Czech Centre for Human Rights and Democracy

The Centre is an independent academic institution monitoring human rights developments both domestically and worldwide, issuing a monthly Bulletin, as well as organizing conferences.

04/27/2019 - 21:20  

The April Bulletin opens with an article by Aneta Boudová about the current state of the freedom of press in the world. Unfortunately, for several years now  the freedom has been decreasing, partially due to the deterioration of the situation in traditionally democratic states.

04/25/2019 - 20:40  

The Czech Centre for Human Rights and Democratization is pleased to present a new issue of the Czech Republic Human Rights Review examining the period of 2017.

You will find articles written by Adam Blisa and Michal Oščipovský focusing on the state of the constitutional judiciary in the Czech Republic and Central Europe, followed by articles from Laura Haiselová, Eva Drhlíková and Šárka Dušková on developments regarding the right to information and the use of classified information. Nela Černotová's article informs about the Czech National Action Plan for Business and Human Rights and the issue is closed by two articles from Kamila Abbasi and Kateřina Studecká focusing on criminal law topics.

We wish you an enjoyable reading.

You can download Czech Republic Human Rights Review here.

04/08/2019 - 21:56   Jan Lhotský

Professor Manfred Nowak is a widely respected human rights expert who in 2007 started to promote a reform of the UN human rights treaty bodies that would contain the establishment of the so-called World Court of Human Rights. How does he perceive this idea today?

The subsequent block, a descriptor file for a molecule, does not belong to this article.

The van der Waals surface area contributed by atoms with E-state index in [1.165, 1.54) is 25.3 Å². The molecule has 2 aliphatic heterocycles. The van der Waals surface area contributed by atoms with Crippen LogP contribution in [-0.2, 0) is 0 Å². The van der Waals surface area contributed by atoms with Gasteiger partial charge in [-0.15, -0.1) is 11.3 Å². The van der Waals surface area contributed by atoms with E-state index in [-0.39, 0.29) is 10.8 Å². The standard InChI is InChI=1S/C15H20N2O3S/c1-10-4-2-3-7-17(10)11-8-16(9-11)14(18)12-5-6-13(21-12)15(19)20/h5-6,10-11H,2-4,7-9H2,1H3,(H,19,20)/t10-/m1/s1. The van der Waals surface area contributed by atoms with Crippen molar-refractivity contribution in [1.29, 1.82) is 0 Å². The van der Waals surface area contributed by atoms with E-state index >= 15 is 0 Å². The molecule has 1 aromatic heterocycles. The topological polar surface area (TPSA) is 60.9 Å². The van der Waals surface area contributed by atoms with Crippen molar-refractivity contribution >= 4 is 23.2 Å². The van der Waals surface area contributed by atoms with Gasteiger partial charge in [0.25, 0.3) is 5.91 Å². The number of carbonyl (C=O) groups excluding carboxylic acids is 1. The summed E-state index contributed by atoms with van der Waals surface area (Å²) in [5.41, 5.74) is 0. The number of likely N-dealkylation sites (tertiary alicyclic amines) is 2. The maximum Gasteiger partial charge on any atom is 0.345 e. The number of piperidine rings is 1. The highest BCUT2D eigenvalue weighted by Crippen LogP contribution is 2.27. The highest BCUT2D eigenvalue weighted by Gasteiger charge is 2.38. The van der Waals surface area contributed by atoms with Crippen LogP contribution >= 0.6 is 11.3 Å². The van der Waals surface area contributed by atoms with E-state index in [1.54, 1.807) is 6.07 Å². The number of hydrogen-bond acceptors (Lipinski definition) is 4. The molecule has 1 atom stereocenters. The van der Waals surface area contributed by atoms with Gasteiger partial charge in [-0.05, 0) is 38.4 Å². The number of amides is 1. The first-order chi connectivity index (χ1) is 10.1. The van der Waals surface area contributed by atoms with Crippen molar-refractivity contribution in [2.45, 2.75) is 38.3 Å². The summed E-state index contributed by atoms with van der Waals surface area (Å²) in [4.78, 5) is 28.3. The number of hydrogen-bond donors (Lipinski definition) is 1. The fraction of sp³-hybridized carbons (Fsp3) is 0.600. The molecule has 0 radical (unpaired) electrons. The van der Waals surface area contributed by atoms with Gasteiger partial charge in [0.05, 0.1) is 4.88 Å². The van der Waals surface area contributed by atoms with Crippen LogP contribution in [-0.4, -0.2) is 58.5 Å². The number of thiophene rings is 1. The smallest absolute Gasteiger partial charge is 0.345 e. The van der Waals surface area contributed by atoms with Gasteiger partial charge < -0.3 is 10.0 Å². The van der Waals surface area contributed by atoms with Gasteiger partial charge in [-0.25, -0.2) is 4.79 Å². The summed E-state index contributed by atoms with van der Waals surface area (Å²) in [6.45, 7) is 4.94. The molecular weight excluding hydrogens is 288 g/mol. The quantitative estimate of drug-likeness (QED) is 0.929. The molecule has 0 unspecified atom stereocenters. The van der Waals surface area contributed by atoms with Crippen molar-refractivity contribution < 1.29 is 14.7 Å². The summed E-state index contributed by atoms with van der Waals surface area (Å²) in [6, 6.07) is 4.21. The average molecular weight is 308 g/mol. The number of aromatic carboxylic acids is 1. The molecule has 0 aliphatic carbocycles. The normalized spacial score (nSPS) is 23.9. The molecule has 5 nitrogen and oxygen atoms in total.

The interview was published in March 2016, in Czech, now we also present it in English. 

The UN human rights treaty bodies are control mechanisms that monitor the respect for a number of human rights treaties at the universal level (e.g. the International Covenant on Civil and Political Rights). However, the functioning of the treaty bodies is in the long-term, quite inefficient and therefore, Manfred Nowak suggests that in the future these committees (e.g. the Human Rights Committee) should focus mainly on reviewing state reports.

03/29/2019 - 20:37   Douglas Radcliff

The Absher App is an application launched by the Interior Ministry of the Saudi government in 2015. Some focus on how the app reduces bureaucracy while others emphasis the ability of the app to allow men to track the location of women. Since its release it has generated minimal public discussion, however, the debate has been increasing.

In order to fully understand and appreciate the significance of this App, one must first be familiar with the “guardianship laws” existent in Saudi Arabia. Very briefly, guardianship laws grant certain rights to a “guardian” of a woman. Every woman in Saudi Arabia, no matter how old she is, has a male guardian. This could be her father, husband, brother or son. This male guardian must give her permission to obtain passports, undergo various medical procedures and get married. Opponents to guardianship laws believe these laws give women a status similar to minors.

03/25/2019 - 21:27  

The March Bulletin opens with an interview with Věra Jourová, a Czech EU Commissioner for Justice, Consumers and Gender Equality. What does she focus on within the given fields? Is it possible to effectively fight fake news? What topics does the Commission focus on within the area of human rights? Does the accession of the European Union to the European Convention of Human Rights belong among them?